I’ve lived here for over two years and feel far safer here than in the US.


    2. Dear Nichole,

      I heard all the stories about how violent Mexico was, but I didn’t believe them, and I did believe that they mostly involved people who unfortunately were in the wrong place at the wrong time, which can happen anywhere, especially, if you’re involved in drugs, the police, the military, or other forms of trafficking. If you’re just coming to Mexico for a visit, I’m pretty sure, you will encounter almost all friendly people who just want to help you.

      I’m a woman, over 50, who recently drove by myself from Los Angeles to San Miguel. It took about 4 days. I drove mostly through Arizona, and crossed in a small town called Douglas. I couldn’t have had a nicer trip or met nicer people throughout. Of course, everyone will tell you to stay on the toll roads, and not to drive at night, but that’s just because those are the common rules of safety on the road. During the day, it’s fine to use any Mexican roads, and crime and violence are very low, except in the border towns and among rival gangs and cartels, which I have only read about, and never seen a trace of or heard a trace of from anyone I’ve spoken with, and I speak with almost everyone!. I never even felt like I had to lock my door. You encounter mostly small towns where everyone knows everyone else, nice people, and usually at least one or two who speak some English. (I speak enough Spanish to get by, so that’s helpful, but, if I didn’t, I would still feel safe traveling, since everyone is so friendly and helpful, and if you really need someone to translate something, you can find someone who speaks English pretty easily).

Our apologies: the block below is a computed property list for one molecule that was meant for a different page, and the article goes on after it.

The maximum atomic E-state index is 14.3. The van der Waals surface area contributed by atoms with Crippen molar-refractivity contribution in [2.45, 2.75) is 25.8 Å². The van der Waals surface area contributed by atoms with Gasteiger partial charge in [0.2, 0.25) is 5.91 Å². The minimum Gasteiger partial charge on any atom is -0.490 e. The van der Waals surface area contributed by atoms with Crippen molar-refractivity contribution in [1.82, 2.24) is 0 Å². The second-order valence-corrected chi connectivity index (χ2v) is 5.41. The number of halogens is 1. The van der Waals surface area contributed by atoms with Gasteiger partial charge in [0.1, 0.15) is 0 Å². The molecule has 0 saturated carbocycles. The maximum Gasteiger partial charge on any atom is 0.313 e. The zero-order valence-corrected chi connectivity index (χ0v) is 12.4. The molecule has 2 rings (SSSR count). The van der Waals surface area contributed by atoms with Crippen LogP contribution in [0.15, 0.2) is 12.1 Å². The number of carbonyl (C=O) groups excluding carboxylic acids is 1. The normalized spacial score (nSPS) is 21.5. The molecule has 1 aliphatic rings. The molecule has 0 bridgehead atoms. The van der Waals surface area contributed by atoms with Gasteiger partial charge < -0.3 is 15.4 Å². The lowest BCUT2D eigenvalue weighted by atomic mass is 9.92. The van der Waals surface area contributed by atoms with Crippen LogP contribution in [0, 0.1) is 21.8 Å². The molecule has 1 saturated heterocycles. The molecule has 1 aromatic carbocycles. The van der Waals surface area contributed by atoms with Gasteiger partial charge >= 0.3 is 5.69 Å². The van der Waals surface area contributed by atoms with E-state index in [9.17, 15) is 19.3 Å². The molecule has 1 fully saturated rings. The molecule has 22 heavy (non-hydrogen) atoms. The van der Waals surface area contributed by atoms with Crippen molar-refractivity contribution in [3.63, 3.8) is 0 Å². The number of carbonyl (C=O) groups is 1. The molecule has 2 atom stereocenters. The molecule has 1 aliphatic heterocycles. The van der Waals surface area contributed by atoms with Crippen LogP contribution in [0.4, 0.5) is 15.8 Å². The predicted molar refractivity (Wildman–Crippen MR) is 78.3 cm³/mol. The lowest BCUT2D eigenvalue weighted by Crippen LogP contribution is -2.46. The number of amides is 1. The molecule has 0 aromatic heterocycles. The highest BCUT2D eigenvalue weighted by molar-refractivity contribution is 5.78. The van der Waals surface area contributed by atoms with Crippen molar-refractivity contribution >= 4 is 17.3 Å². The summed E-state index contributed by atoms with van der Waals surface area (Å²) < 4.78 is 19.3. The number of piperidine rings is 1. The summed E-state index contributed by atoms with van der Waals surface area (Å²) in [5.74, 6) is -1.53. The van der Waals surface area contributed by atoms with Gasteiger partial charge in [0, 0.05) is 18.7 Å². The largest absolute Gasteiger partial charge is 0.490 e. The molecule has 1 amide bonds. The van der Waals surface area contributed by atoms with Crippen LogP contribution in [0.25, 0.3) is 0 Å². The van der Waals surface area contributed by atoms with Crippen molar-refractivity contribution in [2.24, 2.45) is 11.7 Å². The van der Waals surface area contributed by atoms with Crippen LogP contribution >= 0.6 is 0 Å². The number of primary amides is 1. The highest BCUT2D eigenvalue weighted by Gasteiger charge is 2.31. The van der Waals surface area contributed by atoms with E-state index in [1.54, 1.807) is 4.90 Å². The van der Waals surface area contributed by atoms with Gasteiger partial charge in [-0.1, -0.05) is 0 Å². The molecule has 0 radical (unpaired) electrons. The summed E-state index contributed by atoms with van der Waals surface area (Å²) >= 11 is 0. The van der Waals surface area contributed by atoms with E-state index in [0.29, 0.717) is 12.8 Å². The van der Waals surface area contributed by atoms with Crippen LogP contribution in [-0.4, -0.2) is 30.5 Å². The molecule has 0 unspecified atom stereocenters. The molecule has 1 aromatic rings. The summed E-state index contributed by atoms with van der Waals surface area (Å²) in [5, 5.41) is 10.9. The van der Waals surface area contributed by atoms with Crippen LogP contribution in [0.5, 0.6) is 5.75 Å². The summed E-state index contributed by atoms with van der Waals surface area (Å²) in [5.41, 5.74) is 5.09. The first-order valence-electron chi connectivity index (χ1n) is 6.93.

Just stay on the Cuotas, though, they’re costly, once you’re with your boyfriend you won’t have to worry. Crossing the border is easy and safe. Don’t worry about what you hear in the news, it’s just not most people’s experience, and have fun!

  7. katie Smith

    My parents, who are in their late 70’s, were recently victims of a brutal home invasion that took place at 11 in the morning on a Saturday. The robbers almost beat my mother to death, and my father almost lost his eye site in an eye. They got away with a cheap computer, a few hundred dollars, which I might add is a great deal of money there, and credit cards, that were cancelled immediately. So basically they got some money and a cheap computer, while my parents almost lost their lives. You have to remember, that you are visiting MEXICO and there are plenty of people who are willing and able to to take from you things they do not have. Besides that, many of the crimes are brushed under the carpet because San Miguel completely depends on monies spent by Americans, Canadians, etc… as of Feb 17, 2014, crime is up compared to other years. Do not be fooled by a false sense of security or safety or you will absolutely be taken advantage of and or become a crime statistic that will easily be swept under the carpet! I too used to feel safe, until this happened to my parents. At that time I also found out from the American Consulate in San Miguel, that not only is crime up, but so is the brutality used against people. Sad but true, and a recent safety meeting the consulate had, almost every person who was there (30 people) had been a victim of robbery!! In fact, a lady who was on her way to the meeting, had just had her car broken into. My advice is NOT to listen to the fools who are telling you how safe it is because IT IS NOT!!!